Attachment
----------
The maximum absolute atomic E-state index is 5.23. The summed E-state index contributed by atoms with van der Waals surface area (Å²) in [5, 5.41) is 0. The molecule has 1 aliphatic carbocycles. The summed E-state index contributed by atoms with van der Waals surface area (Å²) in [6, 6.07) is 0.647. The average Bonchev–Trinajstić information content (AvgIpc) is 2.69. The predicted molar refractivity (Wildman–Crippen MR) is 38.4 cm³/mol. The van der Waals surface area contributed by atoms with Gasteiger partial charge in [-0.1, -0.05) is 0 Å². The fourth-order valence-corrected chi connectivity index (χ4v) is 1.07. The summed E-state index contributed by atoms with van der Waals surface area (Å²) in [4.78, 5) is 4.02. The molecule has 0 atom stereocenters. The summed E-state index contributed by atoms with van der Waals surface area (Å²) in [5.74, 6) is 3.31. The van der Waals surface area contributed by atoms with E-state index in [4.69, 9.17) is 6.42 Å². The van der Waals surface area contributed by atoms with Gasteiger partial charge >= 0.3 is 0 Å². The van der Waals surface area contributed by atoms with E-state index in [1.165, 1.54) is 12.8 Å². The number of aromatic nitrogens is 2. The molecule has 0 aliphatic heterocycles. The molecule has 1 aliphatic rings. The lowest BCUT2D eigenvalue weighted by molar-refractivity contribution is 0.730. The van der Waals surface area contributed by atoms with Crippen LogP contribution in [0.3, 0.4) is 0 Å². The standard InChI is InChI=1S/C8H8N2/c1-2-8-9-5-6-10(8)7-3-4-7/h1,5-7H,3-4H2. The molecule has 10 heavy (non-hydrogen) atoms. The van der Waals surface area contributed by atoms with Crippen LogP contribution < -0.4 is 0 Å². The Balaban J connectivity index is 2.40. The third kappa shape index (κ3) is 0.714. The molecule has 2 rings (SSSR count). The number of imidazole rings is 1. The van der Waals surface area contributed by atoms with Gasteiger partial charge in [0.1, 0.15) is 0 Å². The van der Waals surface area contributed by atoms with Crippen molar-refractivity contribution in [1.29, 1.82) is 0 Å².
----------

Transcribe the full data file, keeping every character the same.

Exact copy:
The maximum absolute atomic E-state index is 5.23. The summed E-state index contributed by atoms with van der Waals surface area (Å²) in [5, 5.41) is 0. The molecule has 1 aliphatic carbocycles. The summed E-state index contributed by atoms with van der Waals surface area (Å²) in [6, 6.07) is 0.647. The average Bonchev–Trinajstić information content (AvgIpc) is 2.69. The predicted molar refractivity (Wildman–Crippen MR) is 38.4 cm³/mol. The van der Waals surface area contributed by atoms with Gasteiger partial charge in [-0.1, -0.05) is 0 Å². The fourth-order valence-corrected chi connectivity index (χ4v) is 1.07. The summed E-state index contributed by atoms with van der Waals surface area (Å²) in [4.78, 5) is 4.02. The molecule has 0 atom stereocenters. The summed E-state index contributed by atoms with van der Waals surface area (Å²) in [5.74, 6) is 3.31. The van der Waals surface area contributed by atoms with E-state index in [4.69, 9.17) is 6.42 Å². The van der Waals surface area contributed by atoms with Gasteiger partial charge >= 0.3 is 0 Å². The van der Waals surface area contributed by atoms with E-state index in [1.165, 1.54) is 12.8 Å². The number of aromatic nitrogens is 2. The molecule has 0 aliphatic heterocycles. The molecule has 1 aliphatic rings. The lowest BCUT2D eigenvalue weighted by molar-refractivity contribution is 0.730. The van der Waals surface area contributed by atoms with Crippen LogP contribution in [0.3, 0.4) is 0 Å². The standard InChI is InChI=1S/C8H8N2/c1-2-8-9-5-6-10(8)7-3-4-7/h1,5-7H,3-4H2. The molecule has 10 heavy (non-hydrogen) atoms. The van der Waals surface area contributed by atoms with Crippen LogP contribution < -0.4 is 0 Å². The Balaban J connectivity index is 2.40. The third kappa shape index (κ3) is 0.714. The molecule has 2 rings (SSSR count). The number of imidazole rings is 1. The van der Waals surface area contributed by atoms with Gasteiger partial charge in [0.1, 0.15) is 0 Å². The van der Waals surface area contributed by atoms with Crippen molar-refractivity contribution in [1.29, 1.82) is 0 Å².